Thousands of protesters spill onto 7th Street in San Francisco after President Trump announced ending the Obama-era Deferred Action for Childhood Arrivals program. (Photo: Jason Doiy / The Recorder)

Polarizing discord over the constitutionality and prudence of the Deferred Action for Childhood Arrivals (DACA) program obscures more fundamental accord. Specifically, there is a credible case that DACA creates contracts that government is honoring—despite mixed messages from President Trump.

There are at least three ways to see DACA, established in 2012 by the Obama administration, as creating contractual government duties. For one, the program creates a framework to form traditional contracts.  The memo creating DACA  directed agencies to establish “a clear and efficient process” to enable applicants to self-identify in exchange for the possibility of deferring deportation, for two-year periods, and conferring other benefits. In contract law terms, a participants’ application is an offer that, when authorities accepted it, formed a contract. To repudiate government’s promise would be a breach of contract.

The U.S. Supreme Court has upheld similar government promises as contracts, arising out of the savings and loan crisis of the 1980s. A federal agency induced healthy thrifts to acquire ailing ones by promising favorable regulatory accounting treatment. Congress subsequently forbade using that treatment, and several thrifts successfully sued the government for breach of contract.

Another way to see DACA as forming contracts is to view the government policy as contract law treats rewards—such as for finding lost pets or sampling an innovative product. Offers of reward are accepted by performance, in DACA’s case by eligible people filing applications. In these cases, once performance begins, the other side cannot back out—an offer cannot be revoked after the pet hunt or product sampling starts.

One objection to calling DACA arrangements contracts is a disclaimer in the 2012 memo: “This memorandum confers no substantive right.” Materials also declare that government “can terminate or renew deferred action at any time, at its discretion.” Taken literally, these words may negate contract law’s requirement of an exchange, as the government denies giving anything at all. That could defeat a claim of contract.

But a third approach to contracts, called estoppel, renders promise-makers liable if those they promise reasonably and foreseeably rely on a promise. While spontaneous comments do not count, some official statements during the DACA application process may be so firm and induce such reliance as to make government duty-bound to honor its promises. Although applying estoppel to government actions is generally disfavored, the Supreme Court has not ruled it out, and DACA’s unique arrangements may warrant its use.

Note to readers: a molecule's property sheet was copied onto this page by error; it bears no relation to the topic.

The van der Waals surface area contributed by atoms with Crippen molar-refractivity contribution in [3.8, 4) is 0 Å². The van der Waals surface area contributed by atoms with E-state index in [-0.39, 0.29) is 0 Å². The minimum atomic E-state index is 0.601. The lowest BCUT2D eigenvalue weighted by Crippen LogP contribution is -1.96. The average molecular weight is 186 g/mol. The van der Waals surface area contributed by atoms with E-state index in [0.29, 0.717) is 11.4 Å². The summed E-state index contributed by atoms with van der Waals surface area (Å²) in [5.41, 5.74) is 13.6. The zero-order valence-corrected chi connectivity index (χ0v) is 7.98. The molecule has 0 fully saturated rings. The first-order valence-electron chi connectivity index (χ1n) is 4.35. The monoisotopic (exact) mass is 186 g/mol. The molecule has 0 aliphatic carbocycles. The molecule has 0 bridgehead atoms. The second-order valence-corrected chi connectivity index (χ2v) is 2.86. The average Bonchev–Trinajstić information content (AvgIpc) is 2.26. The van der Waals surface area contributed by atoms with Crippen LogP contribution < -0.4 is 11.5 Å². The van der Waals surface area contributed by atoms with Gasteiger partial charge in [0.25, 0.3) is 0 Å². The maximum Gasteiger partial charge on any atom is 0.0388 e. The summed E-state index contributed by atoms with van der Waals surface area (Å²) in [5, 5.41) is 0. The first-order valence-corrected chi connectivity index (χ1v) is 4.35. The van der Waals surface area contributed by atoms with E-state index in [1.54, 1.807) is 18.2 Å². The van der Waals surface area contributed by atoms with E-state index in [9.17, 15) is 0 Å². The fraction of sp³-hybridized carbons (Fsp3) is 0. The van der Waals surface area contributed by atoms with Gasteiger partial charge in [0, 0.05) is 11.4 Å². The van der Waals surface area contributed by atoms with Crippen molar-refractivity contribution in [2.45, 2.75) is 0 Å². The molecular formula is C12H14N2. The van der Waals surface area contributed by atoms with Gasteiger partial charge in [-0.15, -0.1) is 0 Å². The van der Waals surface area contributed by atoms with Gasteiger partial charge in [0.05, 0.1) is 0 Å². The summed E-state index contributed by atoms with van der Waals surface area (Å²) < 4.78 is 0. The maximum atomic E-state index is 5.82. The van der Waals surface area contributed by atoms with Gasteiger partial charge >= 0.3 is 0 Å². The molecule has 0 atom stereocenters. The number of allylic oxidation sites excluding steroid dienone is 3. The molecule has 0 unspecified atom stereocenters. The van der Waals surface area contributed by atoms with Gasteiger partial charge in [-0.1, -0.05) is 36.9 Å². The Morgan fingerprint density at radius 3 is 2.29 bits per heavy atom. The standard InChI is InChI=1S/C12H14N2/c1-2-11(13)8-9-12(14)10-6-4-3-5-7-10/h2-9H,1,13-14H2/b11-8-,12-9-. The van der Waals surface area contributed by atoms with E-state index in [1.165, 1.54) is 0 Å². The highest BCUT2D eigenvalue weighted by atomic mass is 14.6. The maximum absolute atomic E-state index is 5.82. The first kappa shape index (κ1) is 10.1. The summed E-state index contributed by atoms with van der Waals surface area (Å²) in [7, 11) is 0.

The Trump administration’s memo rescinding DACA is consistent with recognizing these arrangements as contracts or binding promises. It delineates DACA’s gradual winding down, not its abrupt termination. The memo sustains previously-granted benefits, which remain in effect for the duration of their two-year periods. It directs continuing to handle, on a case-by-case basis, pending and accepted applications, plus those expiring within six months. Beyond that, no further applications will be accepted.

Had the memo announced an immediate shutdown, participants would hold credible claims for breach of contract. Any significant Trump administration departures from the terms of the 2012 memo would be also be a breach. The president’s conflicting messages about DACA—vacillating between declaring it beyond the executive branch’s authority and promising its durability—may create additional contract rights.  In contract law, when such equivocation raises reasonable doubt about a party keeping its side of the deal, the other is entitled to request assurance of due performance. DACA applicants may consider requesting such assurance now.

While neither traditional contract nor estoppel makes DACA permanent, a fourth view of the circumstances could, though it is rarely used. Called quasi contract, promises are implied to prevent unjust enrichment by one party of another, exemplified by the implied promise of a patient, unconscious in the street, to pay a treating physician. In DACA’s case, proponents contend that applicants gave government the benefit of their information on the strength of not merely a single two-year benefit period, but for recurring renewals.

In all cases, the government would also be entitled to assert defenses commonly available in contract cases. For example, it would be excused from its side of the bargain to any applicant who misrepresented information.

A contract perspective offers a fresh way to think about DACA, using venerable tools in an unusual setting. These tools focus the analysis, which should be on individuals not groups; specific circumstances not broad categories; and honoring widely-shared values such as bargains, promises, and reliance. The message, amid the rancor, should be: the U.S. is a nation of laws, not political fiat.

Lawrence A. Cunningham, a professor of contracts at George Washington University Law School, is the author of Contracts in the Real World: Stories of Popular Contracts and Why They Matter.